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5.7. Qualification of Specific Income Categories for Tax Purposes

Income from Stocks and Securities

Income from stocks and securities is considered capital in nature and generally not taxable.

Interest Income

For withholding tax purposes, interest income includes interest, commission, fee, or any other payment in connection with any loan or indebtedness, or any arrangement, management, guarantee, or service related to any loan or indebtedness. It includes interest on overdue trade accounts and interest on credit terms paid to a non-resident supplier or delay in payment for the sale of goods and like payments. It also includes the payments in respect of interest rate or currency swap arrangements, non-financial derivatives such as forwards, futures, swaps, or options, subject to certain conditions.

Royalty Income

For withholding tax purposes, the term ‘royalty’ includes payment for the use or right to use the following:

  • Commercial, scientific, technical, or industrial knowledge for business activities or hiring a foreign expert to render these skills;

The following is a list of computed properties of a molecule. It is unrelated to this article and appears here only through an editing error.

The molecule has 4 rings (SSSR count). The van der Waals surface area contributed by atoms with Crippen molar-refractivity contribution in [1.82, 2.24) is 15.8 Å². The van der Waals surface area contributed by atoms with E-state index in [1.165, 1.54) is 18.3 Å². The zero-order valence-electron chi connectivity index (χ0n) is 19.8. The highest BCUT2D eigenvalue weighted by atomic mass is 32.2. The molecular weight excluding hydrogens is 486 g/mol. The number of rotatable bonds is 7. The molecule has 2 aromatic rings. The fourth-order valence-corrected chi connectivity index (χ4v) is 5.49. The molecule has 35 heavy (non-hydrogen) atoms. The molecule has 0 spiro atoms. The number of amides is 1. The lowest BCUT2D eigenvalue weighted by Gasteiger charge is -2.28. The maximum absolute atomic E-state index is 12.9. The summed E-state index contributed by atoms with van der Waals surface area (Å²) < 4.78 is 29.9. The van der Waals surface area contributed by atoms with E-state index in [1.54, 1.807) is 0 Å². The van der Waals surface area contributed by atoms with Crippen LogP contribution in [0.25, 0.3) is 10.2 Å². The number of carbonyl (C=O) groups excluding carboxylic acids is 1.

• Any movable property being machinery and plant under a finance lease;
  • Software, including payments for downloadable software, the software bundled with hardware, software licenses (e.g., site, enterprise, or network), limited duration licensed software, and software products with online elements;
  • Information such as subscriptions to information databases (excluding payments for the use or the right to use patents, trademarks, registered designs, geographical indications, the layout design of integrated circuits, plant varieties, and trade secrets);
  • Digitized goods including payments for online or downloadable ringtones, music videos, books, and other similar goods; and
  • A copyright which the payer is allowed to exploit commercially. The term ‘commercially exploit’ means to be able to:
    • Reproduce, modify, adapt, and distribute the software, information, or digitized goods; and
    • Prepare derivative works based on the copyrighted software program, information, or digitized goods for distribution.

If partial rights are licensed to a company in Singapore for the use of copyrights, patents, trademarks, etc., the income will be treated as a royalty payment. However, if the rights are sold, it will be treated as business income If a license is only for operational use and cannot be exploited commercially, income in relation to the license will not be deemed Singapore sourced and will not be taxable as royalty income (see further Sec. 8.2.3.).

Leasing and Rental Income

Leasing and the rental income derived from real property is considered normal business income and will be taxable.

Technical, Consultancy and Similar Services

Income from the provision of technical, consultancy, and similar services is considered service income and will be taxable if provided in Singapore, as covered above. If rendered wholly outside Singapore, such service income is not taxable. See further Sec. 8.2.3.